<property name="scopes">
    <entry key="basket"><bean class="org.dg.biz.trd.BasketScope"/></entry>

<bean id="basketTradeTarget"
  class="org.dg.biz.trd.BasketTrade" scope="basket" lazy-init="true">

<bean id="basketTradeProxy"
   <property name="targetBeanName">

<bean id="basketingService" class="org.dg.biz.trd.BasketingService">
  <property name="basket" ref="basketTradeProxy"/>

Defining the BasketScope

The following is a very naive implementation of the custom basket scope. This is just for demonstrating the power of custom scopes in controlling the lifecycles of domain objects.

public class BasketScope implements Scope {
  private static final Map scope = new ConcurrentHashMap();

  public String getConversationId() {
    return null;

  public Object get(String name, ObjectFactory objectFactory) {
    Object obj = scope.get(name);
    if (obj == null) {
      obj = objectFactory.getObject();
      scope.put(name, obj);
    return obj;

  public Object remove(String name) {
    return scope.remove(name);

  public void registerDestructionCallback(String string, Runnable runnable) {
    // register any custom callback

Removing Objects with Custom Scope

This is an area which is not very clear from Spring Reference documentation. No problem, the helpful Spring community was prompt enough to give enough support to clarify all my confusions (see this thread).

For the out-of-the-box implementations of request and session scopes, the lifetime of the scoped bean ends automatically with the end of the request or session - and one can implement HttpSessionBindingListener to plug in custom destruction callback. Have a look at the implementation of DestructionCallbackBindingListener in class org.springframework.web.context.request.ServletRequestAttributes :

private static class DestructionCallbackBindingListener
    implements HttpSessionBindingListener {

  private final Runnable destructionCallback;

  public DestructionCallbackBindingListener(Runnable destructionCallback) {
    this.destructionCallback = destructionCallback;

  public void valueBound(HttpSessionBindingEvent event) {

  public void valueUnbound(HttpSessionBindingEvent event) {

For a custom scope, the simplest way will be to invoke the object removal manually in the workflow. For the above example with BasketTrade, the destruction code looks like :

ScopedObject so = (ScopedObject) basketingService.getBasket();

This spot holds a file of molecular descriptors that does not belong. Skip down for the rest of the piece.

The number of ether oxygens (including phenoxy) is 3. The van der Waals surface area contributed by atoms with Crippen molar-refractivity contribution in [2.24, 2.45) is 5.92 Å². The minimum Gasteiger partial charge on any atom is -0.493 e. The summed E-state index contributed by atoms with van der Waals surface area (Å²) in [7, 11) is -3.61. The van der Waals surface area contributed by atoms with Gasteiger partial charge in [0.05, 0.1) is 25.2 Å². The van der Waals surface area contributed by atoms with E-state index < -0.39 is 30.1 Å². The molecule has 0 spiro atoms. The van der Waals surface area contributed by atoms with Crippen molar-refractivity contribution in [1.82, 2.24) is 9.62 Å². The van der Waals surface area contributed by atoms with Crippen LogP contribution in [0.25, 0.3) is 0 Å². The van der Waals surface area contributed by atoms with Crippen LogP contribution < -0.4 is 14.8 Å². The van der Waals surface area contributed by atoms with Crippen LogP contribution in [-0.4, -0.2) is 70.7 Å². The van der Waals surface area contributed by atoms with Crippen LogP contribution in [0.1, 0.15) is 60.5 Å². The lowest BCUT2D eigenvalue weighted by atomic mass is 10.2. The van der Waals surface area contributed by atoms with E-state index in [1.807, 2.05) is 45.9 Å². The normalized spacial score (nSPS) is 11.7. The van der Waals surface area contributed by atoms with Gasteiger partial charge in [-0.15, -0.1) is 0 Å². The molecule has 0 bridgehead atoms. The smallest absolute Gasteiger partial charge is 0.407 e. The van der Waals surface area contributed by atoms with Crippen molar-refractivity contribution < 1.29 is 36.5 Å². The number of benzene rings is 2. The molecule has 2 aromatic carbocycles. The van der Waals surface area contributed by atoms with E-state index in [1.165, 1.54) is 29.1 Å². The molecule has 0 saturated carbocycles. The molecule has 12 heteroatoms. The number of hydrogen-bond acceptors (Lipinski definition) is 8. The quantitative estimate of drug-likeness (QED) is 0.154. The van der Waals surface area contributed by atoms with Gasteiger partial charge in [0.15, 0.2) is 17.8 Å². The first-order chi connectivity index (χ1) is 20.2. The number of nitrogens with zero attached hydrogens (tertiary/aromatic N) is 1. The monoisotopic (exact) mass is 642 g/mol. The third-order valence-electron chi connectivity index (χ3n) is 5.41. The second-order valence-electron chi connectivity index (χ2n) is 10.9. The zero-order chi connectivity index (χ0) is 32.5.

Note that proxies returned by ScopedProxyFactoryBean implement the ScopedObject interface, which allows removing the corresponding object from the scope, seamlessly creating a new instance in the scope on next access.

And now on to a neat trick. We can encapsulate the invocation of the destruction callback into a Seam-style annotation marking the end of the conversation scope. In the above code for BasketingService, suppose we would like to end the scope of the basket after a commit to the database of all constituent trades - we have a method commit(), which after database commit will mark the end of the lifetime of the current basket. We mark this declaratively using the @End annotation.

public class BasketingService {
  // as above

  public BasketTrade commit() {
    // database commit logic
    return basket;

Finally the implementation of @End using the usual Spring AOP magic ..

public class DestroyScope {

  public void doDestroy(Object retVal) {
    ScopedObject so = (ScopedObject) retVal;

and the corresponding entry in configuration xml :

<bean id="destroyAspect" class="org.dg.biz.trd.DestroyScope"></bean>


One of the great benefits of custom scopes in Spring 2.0 is the fact that it allows declarative lifecycle management of domain objects without the service location api intruding your business logic code. In the above example, the two wired beans BasketingService and BasketTrade have different lifecycles - yet the collaborating code and the associated business logic is completely oblivious about this difference. The declarative @End annotation, along with the Spring AOP magic, works behind the doors to automatically fetch a new instance of BasketTrade when the user asks for the next access.

1 comment:

Peter Thomas said...

Great stuff! Have you looked at Seam much? I have not, but from your post it really does look like you can match some (if not all) of the widely-talked-about Seam features - with Spring now.